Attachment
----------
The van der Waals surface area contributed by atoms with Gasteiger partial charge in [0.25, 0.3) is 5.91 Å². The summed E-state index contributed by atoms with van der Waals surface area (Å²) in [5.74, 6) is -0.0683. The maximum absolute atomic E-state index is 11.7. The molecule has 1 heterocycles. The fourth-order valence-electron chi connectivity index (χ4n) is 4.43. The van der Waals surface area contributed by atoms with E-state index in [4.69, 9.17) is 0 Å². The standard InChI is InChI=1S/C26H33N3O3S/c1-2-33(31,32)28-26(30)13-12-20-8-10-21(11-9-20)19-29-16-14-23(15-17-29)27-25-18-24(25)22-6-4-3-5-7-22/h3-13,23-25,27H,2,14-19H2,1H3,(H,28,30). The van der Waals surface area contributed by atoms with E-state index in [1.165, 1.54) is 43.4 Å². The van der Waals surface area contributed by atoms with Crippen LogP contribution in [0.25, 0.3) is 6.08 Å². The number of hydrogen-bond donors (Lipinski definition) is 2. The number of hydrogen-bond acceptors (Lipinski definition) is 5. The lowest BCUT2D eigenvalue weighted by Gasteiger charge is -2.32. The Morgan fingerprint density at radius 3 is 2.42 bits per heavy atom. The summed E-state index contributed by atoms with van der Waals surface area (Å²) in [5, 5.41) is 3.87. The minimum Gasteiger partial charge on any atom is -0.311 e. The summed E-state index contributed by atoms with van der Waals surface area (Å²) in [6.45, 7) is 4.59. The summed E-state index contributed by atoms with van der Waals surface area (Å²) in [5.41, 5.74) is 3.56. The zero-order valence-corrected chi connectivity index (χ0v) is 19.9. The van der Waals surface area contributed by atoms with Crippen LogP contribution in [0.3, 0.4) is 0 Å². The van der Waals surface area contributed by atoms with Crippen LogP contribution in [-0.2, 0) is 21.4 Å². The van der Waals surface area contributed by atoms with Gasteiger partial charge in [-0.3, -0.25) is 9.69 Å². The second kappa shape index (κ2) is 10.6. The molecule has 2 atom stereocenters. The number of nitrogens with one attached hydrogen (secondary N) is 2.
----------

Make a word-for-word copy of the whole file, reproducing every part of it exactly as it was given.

The van der Waals surface area contributed by atoms with Gasteiger partial charge in [0.25, 0.3) is 5.91 Å². The summed E-state index contributed by atoms with van der Waals surface area (Å²) in [5.74, 6) is -0.0683. The maximum absolute atomic E-state index is 11.7. The molecule has 1 heterocycles. The fourth-order valence-electron chi connectivity index (χ4n) is 4.43. The van der Waals surface area contributed by atoms with E-state index in [4.69, 9.17) is 0 Å². The standard InChI is InChI=1S/C26H33N3O3S/c1-2-33(31,32)28-26(30)13-12-20-8-10-21(11-9-20)19-29-16-14-23(15-17-29)27-25-18-24(25)22-6-4-3-5-7-22/h3-13,23-25,27H,2,14-19H2,1H3,(H,28,30). The van der Waals surface area contributed by atoms with E-state index in [1.165, 1.54) is 43.4 Å². The van der Waals surface area contributed by atoms with Crippen LogP contribution in [0.25, 0.3) is 6.08 Å². The number of hydrogen-bond donors (Lipinski definition) is 2. The number of hydrogen-bond acceptors (Lipinski definition) is 5. The lowest BCUT2D eigenvalue weighted by Gasteiger charge is -2.32. The Morgan fingerprint density at radius 3 is 2.42 bits per heavy atom. The summed E-state index contributed by atoms with van der Waals surface area (Å²) in [5, 5.41) is 3.87. The minimum Gasteiger partial charge on any atom is -0.311 e. The summed E-state index contributed by atoms with van der Waals surface area (Å²) in [6.45, 7) is 4.59. The summed E-state index contributed by atoms with van der Waals surface area (Å²) in [5.41, 5.74) is 3.56. The zero-order valence-corrected chi connectivity index (χ0v) is 19.9. The van der Waals surface area contributed by atoms with Crippen LogP contribution in [0.3, 0.4) is 0 Å². The van der Waals surface area contributed by atoms with Crippen LogP contribution in [-0.2, 0) is 21.4 Å². The van der Waals surface area contributed by atoms with Gasteiger partial charge in [-0.3, -0.25) is 9.69 Å². The second kappa shape index (κ2) is 10.6. The molecule has 2 atom stereocenters. The number of nitrogens with one attached hydrogen (secondary N) is 2.